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vincial Courts the system of probation is
used with such admirable effect that
numbers of young persons, after a proba-
tionary term, make no further appearance
before the Justices. In others this method
is employed but little and in a fashion
which prohibits success. In August last,
the Home Office issued a valuable letter
to Justices, calling their attention to the
need for an increased use of probation
and pointing out the advisability of secur-
ing voluntary helpers, to prevent Proba-
tion Officers being overburdened with
cases, as some of them undoubtedly are.
The letter emphasized the necessity of
securing as probation workers “persons
of intelligence, active, and in real sym-
pathy with those coming under their
supervision," and stated that some of the
existing officers are too old or are want-
ing in a knowledge of modern reforma-
tive methods. It is undoubtedly true that
the best help obtainable is not too good
to be of service to eager and imaginative
youth. The purpose of this letter, there-
fore, is to appeal to such of your readers
-men or women-as have sympathy with
and understanding of the young,
offer their services to their local Bench
of Magistrates as voluntary probation
officers for one, two or more children, as
their time and powers permit. There can
be no more important work than that of
befriending those boys and girls who are
rapidly graduating for citizenship. It is
confidently affirmed that the seeds of
criminality are sown before the age of 16.
We venture to affirm with equal confid-
ence that under the influence of a steady-
ing friendship the greater number of the
juvenile offenders to-day would become
trustworthy citizens of to-morrow.

LYTTON, Chairman.
HENRY BENTINCK.
GEORGE TOULMIN, Vice-

Chairman.
ALBERT SPICER, Chair-

man of Parliamentary

Committee.
LOUISE OLIVER,
FRANCA BUXTON, Hon.

Treasurers.
HENRIETTA O. BARNETT,

Hon. Secretary, State
Children's Associa-

tion. 53, Victoria Street,

S.WI.

PROBATION FOR JUVENILE

OFFENDERS. SIR,—The State Children's Association is deeply concerned at the number of boy's between 16 and 18 who are being sent to prison for periods varying from seven day's to six months. The overcrowded state of reformatories and Borstal institutions due to the tide of lawlessness which has risen amongst the young as a result of war conditions—is perhaps responsible in some measure for this state of things. Whatever its cause, it is deplorable that young persons should become familiarized with prison life and conditions and thus be thrust further into crime. For our prison system-as we know to our cost-is never reformative. Moreover, imprisonment is unnecessary, for the Justices have another method which they can employ for young delinquents whose desire for adventure and whose inexperience of life have landed them in the Juvenile or in the ordinary Police Court. In some London and Pro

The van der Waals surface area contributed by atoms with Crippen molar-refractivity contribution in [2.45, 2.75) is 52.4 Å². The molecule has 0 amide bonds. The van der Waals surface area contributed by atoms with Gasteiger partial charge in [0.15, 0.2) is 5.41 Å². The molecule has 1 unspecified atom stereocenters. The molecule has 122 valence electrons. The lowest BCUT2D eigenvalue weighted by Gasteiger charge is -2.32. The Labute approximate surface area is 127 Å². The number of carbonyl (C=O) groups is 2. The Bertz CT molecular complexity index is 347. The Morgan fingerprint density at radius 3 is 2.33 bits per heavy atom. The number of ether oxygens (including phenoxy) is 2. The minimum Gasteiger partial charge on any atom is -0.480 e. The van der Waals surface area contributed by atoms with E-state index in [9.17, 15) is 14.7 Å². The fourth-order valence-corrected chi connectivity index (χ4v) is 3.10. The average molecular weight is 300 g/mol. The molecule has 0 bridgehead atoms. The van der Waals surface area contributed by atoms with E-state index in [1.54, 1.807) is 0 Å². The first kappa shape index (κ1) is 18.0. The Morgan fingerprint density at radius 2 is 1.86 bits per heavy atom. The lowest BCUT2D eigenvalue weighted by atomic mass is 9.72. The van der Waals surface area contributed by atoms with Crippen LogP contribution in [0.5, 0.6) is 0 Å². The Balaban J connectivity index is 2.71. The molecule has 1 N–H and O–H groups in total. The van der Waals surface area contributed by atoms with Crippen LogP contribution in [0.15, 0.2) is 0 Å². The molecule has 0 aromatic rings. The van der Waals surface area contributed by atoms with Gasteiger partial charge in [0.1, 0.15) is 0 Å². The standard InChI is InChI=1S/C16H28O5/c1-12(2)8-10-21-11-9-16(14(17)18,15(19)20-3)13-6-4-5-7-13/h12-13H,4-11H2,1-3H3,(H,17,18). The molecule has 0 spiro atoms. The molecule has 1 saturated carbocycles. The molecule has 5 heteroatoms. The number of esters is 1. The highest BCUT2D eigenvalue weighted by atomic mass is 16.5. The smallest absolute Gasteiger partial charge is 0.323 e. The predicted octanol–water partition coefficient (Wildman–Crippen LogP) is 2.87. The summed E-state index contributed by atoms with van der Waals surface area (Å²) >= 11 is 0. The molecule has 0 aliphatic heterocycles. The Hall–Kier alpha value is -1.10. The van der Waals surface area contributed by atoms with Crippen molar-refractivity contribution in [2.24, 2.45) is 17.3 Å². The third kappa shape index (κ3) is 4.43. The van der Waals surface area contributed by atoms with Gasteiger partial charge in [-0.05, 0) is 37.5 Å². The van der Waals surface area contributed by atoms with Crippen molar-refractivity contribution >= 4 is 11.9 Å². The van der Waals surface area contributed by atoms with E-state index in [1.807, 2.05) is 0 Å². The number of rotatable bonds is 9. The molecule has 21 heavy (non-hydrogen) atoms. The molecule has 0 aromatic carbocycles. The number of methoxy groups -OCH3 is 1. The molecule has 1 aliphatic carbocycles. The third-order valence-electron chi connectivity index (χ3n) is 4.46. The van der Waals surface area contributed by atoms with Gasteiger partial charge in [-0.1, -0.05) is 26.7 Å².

WAYS AND MEANS.

Under this heading descriptions are given of preparations and appliances, new and old, likely to be

of service in the study and management of child life. Every care is taken to procure reliable notices based upon practical knowledge. In this way trustworthy information is available regarding the work of inventors and the products of manufacturers, which it is believed will afford valuable guidance to all engaged in the care of infants and the protection and education of children.

A

THE GLAXO FEEDER. The infants' fecding bottle has gone through many stages in its evolution and may now be considered to have reached its highest type in the GLAXO FEEDER. This truly rational and strictly hygienic feeding bottle is supplied by the wellknown firm which supplies the much used and most satisfactory dried whole milk powder Glaxo. Its most conspicuous features are illustrated in the accompanying illustrations. The Glaxo Feeder is the

the child. Both teat and valve are easily turned inside out for cleansing. The Glaxo Feeder is supplied carefully packed in a dust-proof box and enclosed in hygienic wrapping paper. The complete feeder only costs is. 3d., spare bottles are available at od., teats at 3 d. each, and valves at 2!d, each. The postage for the complete feeder is 3d. extra. The Glaxo Feeder may be strongly recommended as undoubtedly the best form of feeding bottle available. All medical practitioners, lecturers on home management, maternal and infant welfare and the like, midwives and nurses, home visitors and all others having to advise in regard to infant care should keep a Glaxo Feeder on hand for purposes of demonstration. In all schools for mothers and infant welfare centres in the country one of these up-to-date feeding bottles should be kept on show,

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acme of scientific simplicity. It is made of glass and can be perfectly cleansed and easily sterilized; there are no corners, crevices, awkward curves or indented letters to retain food and render cleansing difficult: The feeder can be readily flushed out and no germ-bearing brushes are to be used. The annealing of the feeder has been carried out with exceptional care, and so there is but little risk of cracking when transferred from hot to cold water.